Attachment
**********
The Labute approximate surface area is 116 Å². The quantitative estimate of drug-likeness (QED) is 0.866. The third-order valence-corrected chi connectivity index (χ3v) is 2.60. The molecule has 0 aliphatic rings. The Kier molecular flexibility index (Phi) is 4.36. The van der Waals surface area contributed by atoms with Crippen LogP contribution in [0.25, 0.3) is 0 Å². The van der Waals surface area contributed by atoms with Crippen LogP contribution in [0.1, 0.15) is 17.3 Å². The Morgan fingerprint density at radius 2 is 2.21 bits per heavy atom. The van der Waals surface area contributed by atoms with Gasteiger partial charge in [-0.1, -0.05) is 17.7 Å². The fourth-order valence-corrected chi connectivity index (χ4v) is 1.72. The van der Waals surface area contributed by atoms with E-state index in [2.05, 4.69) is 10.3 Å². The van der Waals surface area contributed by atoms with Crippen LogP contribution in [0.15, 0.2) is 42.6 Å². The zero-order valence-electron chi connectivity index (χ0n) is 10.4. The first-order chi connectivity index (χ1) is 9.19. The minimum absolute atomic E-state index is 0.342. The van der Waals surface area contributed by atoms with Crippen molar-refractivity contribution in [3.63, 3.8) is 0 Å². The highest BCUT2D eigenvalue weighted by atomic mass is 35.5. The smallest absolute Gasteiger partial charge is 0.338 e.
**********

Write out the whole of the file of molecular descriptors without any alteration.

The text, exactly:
The Labute approximate surface area is 116 Å². The quantitative estimate of drug-likeness (QED) is 0.866. The third-order valence-corrected chi connectivity index (χ3v) is 2.60. The molecule has 0 aliphatic rings. The Kier molecular flexibility index (Phi) is 4.36. The van der Waals surface area contributed by atoms with Crippen LogP contribution in [0.25, 0.3) is 0 Å². The van der Waals surface area contributed by atoms with Crippen LogP contribution in [0.1, 0.15) is 17.3 Å². The Morgan fingerprint density at radius 2 is 2.21 bits per heavy atom. The van der Waals surface area contributed by atoms with Gasteiger partial charge in [-0.1, -0.05) is 17.7 Å². The fourth-order valence-corrected chi connectivity index (χ4v) is 1.72. The van der Waals surface area contributed by atoms with E-state index in [2.05, 4.69) is 10.3 Å². The van der Waals surface area contributed by atoms with Crippen LogP contribution in [0.15, 0.2) is 42.6 Å². The zero-order valence-electron chi connectivity index (χ0n) is 10.4. The first-order chi connectivity index (χ1) is 9.19. The minimum absolute atomic E-state index is 0.342. The van der Waals surface area contributed by atoms with Crippen molar-refractivity contribution in [3.63, 3.8) is 0 Å². The highest BCUT2D eigenvalue weighted by atomic mass is 35.5. The smallest absolute Gasteiger partial charge is 0.338 e.